Honorary awards

Geraldine Brooks

The honorary degree of Doctor of Letters was conferred upon Geraldine Brooks by the Chancellor the Hon Justice Kim Santow at the Health Sciences graduation ceremony held at 11.30am on 30 March 2007.

Geraldine Brooks

The Chancellor and Ms Brooks, photo, copyright Memento Photography.

Citation

Chancellor, I have the honour to present Geraldine Brooks for the conferring of the degree of Doctor of Letters (honoris causa).

Geraldine Brooks is a renowned novelist, journalist, and war correspondent. She is a graduate in Arts, specialising in Government, from The University of Sydney.

In 2006 she won America’s highest literary award - the Pulitzer Prize - for her novel, ‘March’. In 1990 she was joint winner of the US Overseas Press Club Award for the best print coverage of the first Gulf War. After completing her studies on this campus in 1979, Geraldine Brooks became a cadet journalist with The Sydney Morning Herald, where an early stint on the racing desk became her first ‘foreign assignment’. Soon she was off on a Shackleton scholarship from Melbourne to The Graduate School of Journalism at Columbia University. And from there she moved to The Wall Street Journal, soon to become its Middle East bureau chief.

Then, over a period of more than a decade, she worked as the Middle East correspondent for the Wall Street Journal. And so, during the Iran-Iraq war, the Palestinian uprising, the first Gulf War and the Eritrean independence war – to name but a few of the conflicts she has covered in that troubled region and in the Balkans - she came to talk to and understand Moslem women in a way that no male correspondent could ever really do. In due course, the insights gained were to be reflected in her book ‘Nine Parts of Desire. The Hidden World of Islamic Women’, published in 1995. In it she makes an impassioned plea for the West to take up the fight against the repression which afflicts so many Moslem women, from London to the Middle East.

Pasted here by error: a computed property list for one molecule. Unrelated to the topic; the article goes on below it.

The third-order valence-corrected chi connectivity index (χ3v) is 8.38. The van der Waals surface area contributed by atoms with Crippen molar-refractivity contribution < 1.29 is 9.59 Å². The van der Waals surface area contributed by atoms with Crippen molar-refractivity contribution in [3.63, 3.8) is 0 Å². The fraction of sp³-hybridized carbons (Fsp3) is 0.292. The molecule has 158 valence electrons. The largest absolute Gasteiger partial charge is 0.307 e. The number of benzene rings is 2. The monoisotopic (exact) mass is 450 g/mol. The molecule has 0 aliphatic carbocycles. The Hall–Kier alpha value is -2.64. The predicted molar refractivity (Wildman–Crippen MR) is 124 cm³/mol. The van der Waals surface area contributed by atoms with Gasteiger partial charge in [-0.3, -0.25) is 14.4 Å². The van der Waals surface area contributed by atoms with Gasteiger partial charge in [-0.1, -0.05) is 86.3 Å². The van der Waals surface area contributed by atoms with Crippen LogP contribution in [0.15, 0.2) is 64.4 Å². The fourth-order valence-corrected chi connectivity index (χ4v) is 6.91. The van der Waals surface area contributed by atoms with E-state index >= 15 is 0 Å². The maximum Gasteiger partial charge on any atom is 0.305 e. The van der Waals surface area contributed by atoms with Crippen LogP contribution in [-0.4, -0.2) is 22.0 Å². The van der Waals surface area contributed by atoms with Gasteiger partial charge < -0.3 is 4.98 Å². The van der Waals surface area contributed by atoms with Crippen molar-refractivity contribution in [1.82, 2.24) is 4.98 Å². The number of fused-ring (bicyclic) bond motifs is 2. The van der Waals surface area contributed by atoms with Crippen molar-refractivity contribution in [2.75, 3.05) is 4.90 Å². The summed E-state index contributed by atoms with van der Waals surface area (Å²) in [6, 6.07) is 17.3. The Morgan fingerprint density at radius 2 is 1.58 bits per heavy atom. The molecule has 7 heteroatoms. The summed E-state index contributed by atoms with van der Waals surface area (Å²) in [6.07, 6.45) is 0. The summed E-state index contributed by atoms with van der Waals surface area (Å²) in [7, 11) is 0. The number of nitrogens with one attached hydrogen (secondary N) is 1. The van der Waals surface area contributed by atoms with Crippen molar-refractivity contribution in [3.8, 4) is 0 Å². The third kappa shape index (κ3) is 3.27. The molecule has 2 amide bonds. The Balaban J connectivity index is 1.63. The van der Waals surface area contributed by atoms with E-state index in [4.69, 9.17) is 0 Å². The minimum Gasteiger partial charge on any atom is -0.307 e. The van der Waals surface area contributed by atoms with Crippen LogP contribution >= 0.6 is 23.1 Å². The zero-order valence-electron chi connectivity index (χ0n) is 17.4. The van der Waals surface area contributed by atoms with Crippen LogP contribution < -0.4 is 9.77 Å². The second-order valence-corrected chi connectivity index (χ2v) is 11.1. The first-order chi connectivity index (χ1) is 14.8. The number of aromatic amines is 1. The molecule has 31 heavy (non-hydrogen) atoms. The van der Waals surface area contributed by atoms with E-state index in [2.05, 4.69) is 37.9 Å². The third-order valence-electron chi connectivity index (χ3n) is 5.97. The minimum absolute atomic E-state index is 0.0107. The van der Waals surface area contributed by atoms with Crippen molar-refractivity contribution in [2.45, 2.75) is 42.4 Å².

But it was a very different environment – a village nestled in the peaceful fields of the English countryside – that inspired what The Guardian described as her ‘staggering fictional debut’. A therapeutic ramble had caused her to stumble on the tiny town of Eyam, known as ‘The Plague village’ after it lost nearly all its citizens to bubonic plague in 1665. And so in ‘Year of Wonders. A Novel of the Plague’, published in 2002, she explores the imagined psychological traumas and relationships between the town’s self-sacrificing inhabitants as they quarantine themselves against the outside world.

March is the book that won the Pulitzer Prize. And in this case the village responsible for the book’s inception and conception was in Virginia, where Miss Brooks lived and where bullet-holes in trees still bear testament to the Civil War. And so her mind turned to another American iconic book – Little Women by Louisa May Alcott - and the one pivotal character of whom little is said or known. For Mr March, father of the four ‘Little Women’, was away at the Civil War. What is known is that his character was based on Alcott’s own father, a renowned philosopher and feminist. And so Ms Brooks constructs an exquisitely written imaginative story of how the early experiences of Mr March in a slave-owning community, and then in the brutal battlefields of the war, shaped his relationships with his family. It is an imagination set in 1860s America, yet suffused with her own perceptions of the harsh realities and psychological consequences of modern war in the Middle East.

On her own account, her international proclivities were evident at an early age; ‘Foreign Correspondence. A Pen Pal’s Journey from Down Under to All Over’, published in 1998, documents her adult travels to meet her childhood pen-pals, scattered from Israel to France to New York City. It is perhaps hardly surprising that she concludes that there is a universality about ordinary human hopes and desires.

Geraldine Brooks has crossed the literary genres – from journalism and essays to novels. Her signal success in all of these is underpinned by a depth and breadth of historic scholarship, an elegance of prose, and an uncanny ability to draw lessons from history and small particularities in ways which generalise across time and place.

She is an exemplar of the kind of internationalism of which this international university feels justly proud.

Chancellor, I have great pleasure in presenting to you, for admission to the degree of Doctor of Letters (honoris causa), author and journalist, Geraldine Brooks.